Who Was Robert Oppenheimer? The Conflicted Father of the Atomic Bomb, Explained

He is regarded as the second most famous physicist, but his bio has a surprising path.

by Darius von Guttner Sporzynski and The Conversation

Robert Oppenheimer is often placed next to Albert Einstein as the 20th century’s most famous physicist.

He will forever be the “father of the atomic bomb” after the first nuclear weapon was successfully tested on July 16, 1945, in the New Mexican desert. The event brought to his mind words from Hindu scripture: “Now I am become Death, the destroyer of worlds.”

Who was Robert Oppenheimer?

Born in 1904 in an affluent New York family, Oppenheimer graduated from Harvard, majoring in chemistry in 1925.

Two years later, he completed his Ph.D. in physics at one of the world’s leading institutions for theoretical physics, the University of Göttingen, Germany. He was 23 and enthusiastic to the point of alienating others.

Robert Oppenheimer speaks those famous words.

Throughout his life, Oppenheimer would be judged either as an aloof prodigy or an anxious narcissist. Whatever his contradictions as an individual, his eccentricities did not limit his scientific achievements.

Before the outbreak of the second world war, Oppenheimer worked at the University of California, Berkeley, and the California Institute of Technology. His research concentrated on theoretical astronomy, nuclear physics, and quantum field theory.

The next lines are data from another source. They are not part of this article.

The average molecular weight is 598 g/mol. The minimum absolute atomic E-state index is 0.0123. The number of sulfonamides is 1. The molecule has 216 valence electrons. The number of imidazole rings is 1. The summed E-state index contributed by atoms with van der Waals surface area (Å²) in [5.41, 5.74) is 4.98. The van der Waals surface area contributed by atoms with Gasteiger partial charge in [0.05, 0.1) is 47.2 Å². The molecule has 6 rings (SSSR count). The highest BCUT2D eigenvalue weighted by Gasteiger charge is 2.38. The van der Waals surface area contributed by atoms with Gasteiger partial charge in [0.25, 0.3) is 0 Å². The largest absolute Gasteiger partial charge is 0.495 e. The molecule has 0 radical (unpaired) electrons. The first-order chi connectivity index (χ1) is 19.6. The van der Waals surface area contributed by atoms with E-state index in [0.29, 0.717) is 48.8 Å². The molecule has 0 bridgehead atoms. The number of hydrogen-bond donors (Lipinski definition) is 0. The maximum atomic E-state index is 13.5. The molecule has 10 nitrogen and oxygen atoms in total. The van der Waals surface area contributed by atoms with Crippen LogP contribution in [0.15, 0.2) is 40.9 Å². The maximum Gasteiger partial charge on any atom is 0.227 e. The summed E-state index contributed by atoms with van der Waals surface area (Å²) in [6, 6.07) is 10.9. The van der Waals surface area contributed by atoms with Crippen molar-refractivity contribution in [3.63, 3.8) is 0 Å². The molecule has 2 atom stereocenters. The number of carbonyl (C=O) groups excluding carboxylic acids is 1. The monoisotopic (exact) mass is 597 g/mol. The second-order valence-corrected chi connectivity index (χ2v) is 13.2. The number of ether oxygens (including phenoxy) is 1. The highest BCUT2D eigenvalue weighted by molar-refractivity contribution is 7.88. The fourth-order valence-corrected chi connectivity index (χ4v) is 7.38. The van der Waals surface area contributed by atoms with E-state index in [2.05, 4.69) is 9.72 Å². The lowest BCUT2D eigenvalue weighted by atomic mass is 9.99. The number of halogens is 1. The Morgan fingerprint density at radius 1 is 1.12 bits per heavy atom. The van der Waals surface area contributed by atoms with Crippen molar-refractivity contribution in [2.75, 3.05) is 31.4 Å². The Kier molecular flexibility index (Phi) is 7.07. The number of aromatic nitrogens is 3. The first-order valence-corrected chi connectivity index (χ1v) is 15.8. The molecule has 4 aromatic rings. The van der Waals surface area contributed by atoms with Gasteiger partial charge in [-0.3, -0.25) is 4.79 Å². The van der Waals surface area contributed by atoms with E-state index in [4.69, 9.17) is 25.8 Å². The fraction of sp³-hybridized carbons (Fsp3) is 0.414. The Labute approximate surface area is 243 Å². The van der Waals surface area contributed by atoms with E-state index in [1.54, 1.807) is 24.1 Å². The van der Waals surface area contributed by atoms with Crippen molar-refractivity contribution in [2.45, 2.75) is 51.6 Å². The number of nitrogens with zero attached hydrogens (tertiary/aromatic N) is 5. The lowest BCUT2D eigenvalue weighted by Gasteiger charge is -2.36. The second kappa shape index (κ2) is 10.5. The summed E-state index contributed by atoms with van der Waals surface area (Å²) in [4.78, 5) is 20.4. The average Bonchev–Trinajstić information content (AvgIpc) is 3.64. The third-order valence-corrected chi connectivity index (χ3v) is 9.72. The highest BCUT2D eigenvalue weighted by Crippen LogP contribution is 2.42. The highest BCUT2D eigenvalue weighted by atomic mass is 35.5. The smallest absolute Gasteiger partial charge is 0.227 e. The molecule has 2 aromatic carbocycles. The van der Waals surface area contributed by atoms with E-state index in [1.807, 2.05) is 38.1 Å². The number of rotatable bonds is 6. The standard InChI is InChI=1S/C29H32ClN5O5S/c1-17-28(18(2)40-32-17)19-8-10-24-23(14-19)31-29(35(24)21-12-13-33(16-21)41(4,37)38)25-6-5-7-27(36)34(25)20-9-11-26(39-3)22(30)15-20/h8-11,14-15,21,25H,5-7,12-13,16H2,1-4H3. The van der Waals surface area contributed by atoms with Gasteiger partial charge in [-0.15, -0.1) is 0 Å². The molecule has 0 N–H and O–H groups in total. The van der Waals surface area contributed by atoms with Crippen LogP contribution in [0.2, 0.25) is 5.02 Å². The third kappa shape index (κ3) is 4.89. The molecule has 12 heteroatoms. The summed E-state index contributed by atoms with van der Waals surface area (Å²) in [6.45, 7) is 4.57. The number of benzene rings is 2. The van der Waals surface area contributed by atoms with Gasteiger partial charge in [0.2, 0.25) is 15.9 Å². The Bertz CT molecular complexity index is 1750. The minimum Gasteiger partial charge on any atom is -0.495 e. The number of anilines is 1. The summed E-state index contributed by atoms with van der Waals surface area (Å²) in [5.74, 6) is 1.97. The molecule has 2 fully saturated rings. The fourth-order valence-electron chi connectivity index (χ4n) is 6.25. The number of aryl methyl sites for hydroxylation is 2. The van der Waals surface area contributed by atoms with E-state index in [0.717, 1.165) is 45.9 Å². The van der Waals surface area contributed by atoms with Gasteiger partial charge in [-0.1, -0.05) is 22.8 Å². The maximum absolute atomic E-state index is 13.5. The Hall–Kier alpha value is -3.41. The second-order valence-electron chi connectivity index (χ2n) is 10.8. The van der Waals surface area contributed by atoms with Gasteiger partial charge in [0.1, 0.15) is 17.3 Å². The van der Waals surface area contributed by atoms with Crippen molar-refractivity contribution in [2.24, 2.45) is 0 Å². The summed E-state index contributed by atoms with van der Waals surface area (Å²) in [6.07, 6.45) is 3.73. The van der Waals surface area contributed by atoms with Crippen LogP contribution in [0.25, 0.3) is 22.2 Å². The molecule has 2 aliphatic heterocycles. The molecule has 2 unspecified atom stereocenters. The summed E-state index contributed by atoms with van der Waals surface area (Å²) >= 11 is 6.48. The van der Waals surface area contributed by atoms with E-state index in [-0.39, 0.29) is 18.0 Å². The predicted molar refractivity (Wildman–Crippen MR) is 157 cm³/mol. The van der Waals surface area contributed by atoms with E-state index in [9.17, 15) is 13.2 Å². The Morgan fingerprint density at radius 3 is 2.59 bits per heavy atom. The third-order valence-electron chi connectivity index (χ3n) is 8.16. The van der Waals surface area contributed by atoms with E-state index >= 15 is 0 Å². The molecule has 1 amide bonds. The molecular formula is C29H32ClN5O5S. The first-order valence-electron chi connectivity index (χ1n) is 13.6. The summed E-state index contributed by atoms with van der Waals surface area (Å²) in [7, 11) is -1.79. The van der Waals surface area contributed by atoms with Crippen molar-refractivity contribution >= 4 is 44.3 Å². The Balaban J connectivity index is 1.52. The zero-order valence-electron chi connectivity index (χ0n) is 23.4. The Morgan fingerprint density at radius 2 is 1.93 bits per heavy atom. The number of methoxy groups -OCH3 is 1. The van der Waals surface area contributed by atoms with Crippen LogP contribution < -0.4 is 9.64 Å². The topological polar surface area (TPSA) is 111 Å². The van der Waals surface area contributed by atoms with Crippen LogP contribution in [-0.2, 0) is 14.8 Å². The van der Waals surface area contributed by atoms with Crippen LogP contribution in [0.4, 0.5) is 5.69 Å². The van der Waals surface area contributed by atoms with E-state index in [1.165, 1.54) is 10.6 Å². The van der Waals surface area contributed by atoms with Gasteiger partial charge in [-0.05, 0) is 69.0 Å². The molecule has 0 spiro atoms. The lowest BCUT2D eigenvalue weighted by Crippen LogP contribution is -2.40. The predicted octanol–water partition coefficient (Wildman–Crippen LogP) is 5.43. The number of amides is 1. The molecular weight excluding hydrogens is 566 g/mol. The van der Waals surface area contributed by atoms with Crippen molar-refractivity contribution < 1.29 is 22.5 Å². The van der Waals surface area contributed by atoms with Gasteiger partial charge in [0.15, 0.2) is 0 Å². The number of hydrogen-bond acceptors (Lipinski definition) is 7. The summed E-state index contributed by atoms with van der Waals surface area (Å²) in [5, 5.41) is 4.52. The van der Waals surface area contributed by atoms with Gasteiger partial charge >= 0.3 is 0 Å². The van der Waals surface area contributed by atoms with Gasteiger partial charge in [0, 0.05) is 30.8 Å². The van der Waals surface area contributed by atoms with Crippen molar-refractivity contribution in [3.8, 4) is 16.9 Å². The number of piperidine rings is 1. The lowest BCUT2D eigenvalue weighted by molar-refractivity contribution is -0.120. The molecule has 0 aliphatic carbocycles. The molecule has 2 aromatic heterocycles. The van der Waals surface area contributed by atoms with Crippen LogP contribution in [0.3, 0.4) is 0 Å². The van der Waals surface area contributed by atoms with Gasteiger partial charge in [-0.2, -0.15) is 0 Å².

Although he confessed to being uninterested in politics, Oppenheimer openly supported socially progressive ideas. He was concerned with the emergence of antisemitism and fascism. His partner, Kitty Puening, was a left-leaning radical, and their social circle included Communist Party members and activists. Later, these associations will mark him as a communist sympathizer.

As a researcher, Oppenheimer published and supervised a new generation of doctoral students. One of these was Willis Lamb, who, in 1955, was awarded the Nobel Prize in physics. The Nobel Prize eluded Oppenheimer three times.

The second world war

Two years after Germany and Soviet Russia attacked Poland, the United States entered WWII. Oppenheimer was recruited to work on the infamous Manhattan Project. His ideas about a chain reaction in an atomic bomb gained recognition among the US defense community. He started his work by assembling a team of experts. Some of them were his students.

In 1943, despite his left-wing political views, lack of a high-profile career, and no experience in managing complex projects, Oppenheimer was appointed director of the Los Alamos National Laboratory in New Mexico. He was enthusiastic. He seemed to have “reserves of uncommitted strength,” recalled physicist Isidor Isaac Rabi. His task was to develop atomic weapons.

Los Alamos Laboratory expanded rapidly as the project grew in complexity, with the personnel exceeding 6,000. His ability to master the large-scale workforce and channel their energy towards the needs of the project earned him respect.

He proved to be more than just an administrator by being involved in the interdisciplinary team across theoretical and experimental stages of weapons development.

The nuclear test

On July 16, 1945, the nuclear test, code-named Trinity, took place.

The first atomic bomb was successfully detonated at 5:29 am in the Jornada del Muerto desert. As his chief assistant, Thomas Farrell recounted: